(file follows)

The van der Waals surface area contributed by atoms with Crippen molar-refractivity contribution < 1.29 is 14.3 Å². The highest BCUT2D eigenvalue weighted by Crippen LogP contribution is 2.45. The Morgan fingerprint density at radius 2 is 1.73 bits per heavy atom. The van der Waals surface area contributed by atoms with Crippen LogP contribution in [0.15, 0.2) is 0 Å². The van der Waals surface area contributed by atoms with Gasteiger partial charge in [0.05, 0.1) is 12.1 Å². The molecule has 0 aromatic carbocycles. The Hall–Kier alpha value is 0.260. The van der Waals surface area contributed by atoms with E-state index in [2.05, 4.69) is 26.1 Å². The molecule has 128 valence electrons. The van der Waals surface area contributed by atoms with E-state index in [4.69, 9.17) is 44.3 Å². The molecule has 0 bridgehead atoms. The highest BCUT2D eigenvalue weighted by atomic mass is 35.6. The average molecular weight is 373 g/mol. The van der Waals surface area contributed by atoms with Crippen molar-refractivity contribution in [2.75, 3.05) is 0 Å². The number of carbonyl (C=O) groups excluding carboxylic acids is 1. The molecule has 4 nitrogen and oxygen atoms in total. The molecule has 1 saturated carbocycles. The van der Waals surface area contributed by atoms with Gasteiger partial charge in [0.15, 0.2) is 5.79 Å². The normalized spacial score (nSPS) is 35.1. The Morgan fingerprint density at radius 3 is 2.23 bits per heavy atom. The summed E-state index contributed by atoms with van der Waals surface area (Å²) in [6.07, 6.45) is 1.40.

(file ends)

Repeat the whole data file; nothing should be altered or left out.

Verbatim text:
The van der Waals surface area contributed by atoms with Crippen molar-refractivity contribution < 1.29 is 14.3 Å². The highest BCUT2D eigenvalue weighted by Crippen LogP contribution is 2.45. The Morgan fingerprint density at radius 2 is 1.73 bits per heavy atom. The van der Waals surface area contributed by atoms with Crippen LogP contribution in [0.15, 0.2) is 0 Å². The van der Waals surface area contributed by atoms with Gasteiger partial charge in [0.05, 0.1) is 12.1 Å². The molecule has 0 aromatic carbocycles. The Hall–Kier alpha value is 0.260. The van der Waals surface area contributed by atoms with E-state index in [2.05, 4.69) is 26.1 Å². The molecule has 128 valence electrons. The van der Waals surface area contributed by atoms with E-state index in [4.69, 9.17) is 44.3 Å². The molecule has 0 bridgehead atoms. The highest BCUT2D eigenvalue weighted by atomic mass is 35.6. The average molecular weight is 373 g/mol. The van der Waals surface area contributed by atoms with Crippen molar-refractivity contribution in [2.75, 3.05) is 0 Å². The number of carbonyl (C=O) groups excluding carboxylic acids is 1. The molecule has 4 nitrogen and oxygen atoms in total. The molecule has 1 saturated carbocycles. The van der Waals surface area contributed by atoms with Gasteiger partial charge in [0.15, 0.2) is 5.79 Å². The normalized spacial score (nSPS) is 35.1. The Morgan fingerprint density at radius 3 is 2.23 bits per heavy atom. The summed E-state index contributed by atoms with van der Waals surface area (Å²) in [6.07, 6.45) is 1.40.